Dublin City Schools could face $14.5 million in cuts if the state budget plan is approved as proposed.

Dublin City Schools could face $14.5 million in cuts if the state budget plan is approved as proposed.

The Dublin school board unanimously passed a resolution April 25 to officially oppose the state budget proposal in its current form because of cuts to reimbursements in tangible personal property tax.

Ohio school districts receive four different types of state funding: school foundation payments, rollback and homestead exemption funds, tangible-personal-property-tax reimbursement (which offsets revenue previously derived from local commercial taxes on machinery, equipment and inventory) and utility deregulation. Though Dublin had anticipated reductions in its foundation payments, it didn't expect significant cuts to its reimbursement funds.

"As recently as eight or nine years ago, local businesses contributed as much as 40 percent of the district's revenues," Superintendent David Axner said. "In 2005, the state of Ohio replaced tangible personal property tax with the commercial activity tax, which went downtown into the general fund, so they reimbursed that money back to us."

According to the five-year forecast, Dublin City Schools would have received $10 million in TPPT reimbursements in fiscal year 2012 and again in FY 2013. In FY 2014, the district would have received $8.26 million.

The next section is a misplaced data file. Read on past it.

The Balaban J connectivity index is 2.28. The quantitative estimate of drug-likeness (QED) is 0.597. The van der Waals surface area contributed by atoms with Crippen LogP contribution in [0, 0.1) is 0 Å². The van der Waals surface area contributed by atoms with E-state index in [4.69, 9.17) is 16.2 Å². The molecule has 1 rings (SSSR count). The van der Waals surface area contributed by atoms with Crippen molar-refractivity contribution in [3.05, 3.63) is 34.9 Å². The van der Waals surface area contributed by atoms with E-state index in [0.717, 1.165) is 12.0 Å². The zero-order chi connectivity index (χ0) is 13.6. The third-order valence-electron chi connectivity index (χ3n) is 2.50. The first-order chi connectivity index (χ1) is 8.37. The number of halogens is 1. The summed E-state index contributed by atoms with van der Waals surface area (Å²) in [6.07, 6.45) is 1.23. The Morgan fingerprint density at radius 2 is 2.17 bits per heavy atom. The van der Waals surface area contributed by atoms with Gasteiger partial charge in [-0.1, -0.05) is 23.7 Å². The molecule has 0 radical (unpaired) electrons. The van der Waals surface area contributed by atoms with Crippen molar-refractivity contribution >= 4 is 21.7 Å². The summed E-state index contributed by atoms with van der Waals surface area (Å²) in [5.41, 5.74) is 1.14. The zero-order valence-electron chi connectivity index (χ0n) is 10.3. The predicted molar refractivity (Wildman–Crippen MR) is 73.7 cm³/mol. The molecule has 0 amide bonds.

As proposed, TPPT reimbursements will be phased out for Dublin City Schools by 2014 instead of 2020, as originally outlined in House Bill 66, resulting in a reduction of $8.6 million over the next two years. About 7 percent of the district's total budget currently comes from TPPT reimbursement, district treasurer Stephen Osborne said.

In addition, Dublin would see $3.6 million cut from foundation payments and a loss of $2.2 million in American Recovery & Reinvestment Act money.

The reduction could mean cuts to Dublin staffing and programs. The district already has cut $11.5 million from its budget since fiscal year 2007.

"The next phase is probably the ugly one," Axner said. "There's really not many other places to go than people. We continue at our central office to look at our certified positions, our classified positions, our administration. Across the board, we're looking at class size, which will have to change, electives procedures and spending."

The Ohio House of Representatives is expected to vote on the budget next week after reviewing the more than 100 amendments that have been proposed, Axner said.

"We'll see next week how that will affect the budget issues," he said.

The Senate plans to approve a version of the budget by the end of May, with a committee of House and Senate members likely approving a compromise plan by the end of June.

Axner, Osborne and school board president Lynn May plan to host a community forum on the budget impact at 7 p.m. May 11 at Dublin Coffman High School, 6780 Coffman Road. Area legislators are being invited to attend and speak during the meeting, Axner said.

"We hope that we get turnout from our staff and from our community," he said.

Axner and May encouraged Dublin residents to write or call their legislators to express their opinions on the budget.

"Hopefully, as this moves through the Senate, we'll see some major tweaks in regards to if there is going to be a phase-out, to stretch that out," Axner said.

Board members expressed frustration over the amount of the cuts proposed.

"I can't even begin to think where we're going to cut $14.5 million," board member Gwen Callender said.

May said the resolution against the proposed budget reaffirms the board's commitment to not return to local taxpayers to make up the difference.

"We only come to the community when we need money for growth and to maintain facilities and programs," she said.